These ‘rules' might not look like yours, but the point is to be thoughtful about what you’re putting out there. Taking the time to think about your own rules is what separates you, the strategic blogger working diligently on his/her personal brand, from the average Joe/Jane using social media to distract themselves from life.

What are some of your personal branding rules?

[Image credit:]

Leave a Reply

Your email address will not be published.

14 Responses

  1. Lisa

    I always treat my social media platforms as an extension of my blog and therefore always try to remain professional. I come across these mean tweets sometimes in regards to a company, celebrity or in general. It does not appeal to me at all. So I never do that. I try to remain a positive factor on social networks. Anything else will drive/scare people and brands away. Which is what I don’t want! This post is super helpful, esp. for those who may do this. I also try to keep any thoughts to myself or any random tweets. If it doesn’t benefit anyone including myself, I don’t type or share it.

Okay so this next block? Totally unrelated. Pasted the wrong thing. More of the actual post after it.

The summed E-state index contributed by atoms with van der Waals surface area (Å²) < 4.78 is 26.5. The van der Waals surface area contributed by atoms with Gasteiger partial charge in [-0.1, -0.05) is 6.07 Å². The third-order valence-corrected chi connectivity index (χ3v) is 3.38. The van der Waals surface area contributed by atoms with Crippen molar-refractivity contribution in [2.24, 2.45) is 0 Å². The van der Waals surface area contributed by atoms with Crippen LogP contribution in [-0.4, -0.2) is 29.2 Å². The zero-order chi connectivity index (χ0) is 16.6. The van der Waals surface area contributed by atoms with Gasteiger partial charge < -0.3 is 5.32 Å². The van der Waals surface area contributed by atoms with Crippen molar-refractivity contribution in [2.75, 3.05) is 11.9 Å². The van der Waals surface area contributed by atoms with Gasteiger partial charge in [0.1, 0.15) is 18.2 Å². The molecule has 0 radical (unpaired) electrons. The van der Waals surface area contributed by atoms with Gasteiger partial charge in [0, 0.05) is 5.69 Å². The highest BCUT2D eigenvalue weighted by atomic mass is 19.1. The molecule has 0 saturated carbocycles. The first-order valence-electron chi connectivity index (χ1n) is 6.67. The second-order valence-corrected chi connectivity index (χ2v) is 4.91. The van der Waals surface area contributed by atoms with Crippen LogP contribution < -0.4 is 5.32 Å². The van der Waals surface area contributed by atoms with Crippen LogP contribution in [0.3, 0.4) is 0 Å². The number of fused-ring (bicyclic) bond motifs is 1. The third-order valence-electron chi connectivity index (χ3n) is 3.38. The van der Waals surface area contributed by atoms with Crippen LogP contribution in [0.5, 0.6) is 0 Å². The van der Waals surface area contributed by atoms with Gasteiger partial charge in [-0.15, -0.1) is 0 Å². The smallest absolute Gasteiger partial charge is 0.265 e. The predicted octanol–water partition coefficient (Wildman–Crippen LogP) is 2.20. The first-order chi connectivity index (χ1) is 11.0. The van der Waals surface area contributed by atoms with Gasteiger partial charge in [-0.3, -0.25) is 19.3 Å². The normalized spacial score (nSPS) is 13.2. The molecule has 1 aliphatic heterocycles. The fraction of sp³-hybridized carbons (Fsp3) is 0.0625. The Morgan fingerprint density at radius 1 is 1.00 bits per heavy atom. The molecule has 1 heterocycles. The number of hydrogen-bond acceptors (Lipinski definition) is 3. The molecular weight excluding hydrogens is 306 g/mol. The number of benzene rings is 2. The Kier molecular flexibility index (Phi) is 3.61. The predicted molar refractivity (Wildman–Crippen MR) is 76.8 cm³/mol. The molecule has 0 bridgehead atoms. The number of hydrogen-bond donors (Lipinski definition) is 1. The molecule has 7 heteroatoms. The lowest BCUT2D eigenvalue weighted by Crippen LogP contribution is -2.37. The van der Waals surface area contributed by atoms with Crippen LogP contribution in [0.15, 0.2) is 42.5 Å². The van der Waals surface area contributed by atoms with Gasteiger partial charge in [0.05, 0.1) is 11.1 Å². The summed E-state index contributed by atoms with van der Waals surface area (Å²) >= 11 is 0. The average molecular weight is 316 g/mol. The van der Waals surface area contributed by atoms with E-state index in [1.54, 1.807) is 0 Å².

2. Reem

    I totally agree with these rules! In fact, I think that keeping it professional is the best way to go in the long run- with some exceptions of course!

  3. Patsy Marie

    This is such an amazing post its ironic that I was looking for something like this and you just posted this now !! After reading this everything became crystal clear.

  4. Natalie Heather

    Great article, Jess! I agree with every single point. I find it a little awkward sometimes when a blogger I follow will share really personal items (usually related to a fight etc) and I just don’t know what to do. Part of me is happy for them that they can be so open, but the other part of me didn’t really want to know in the first place.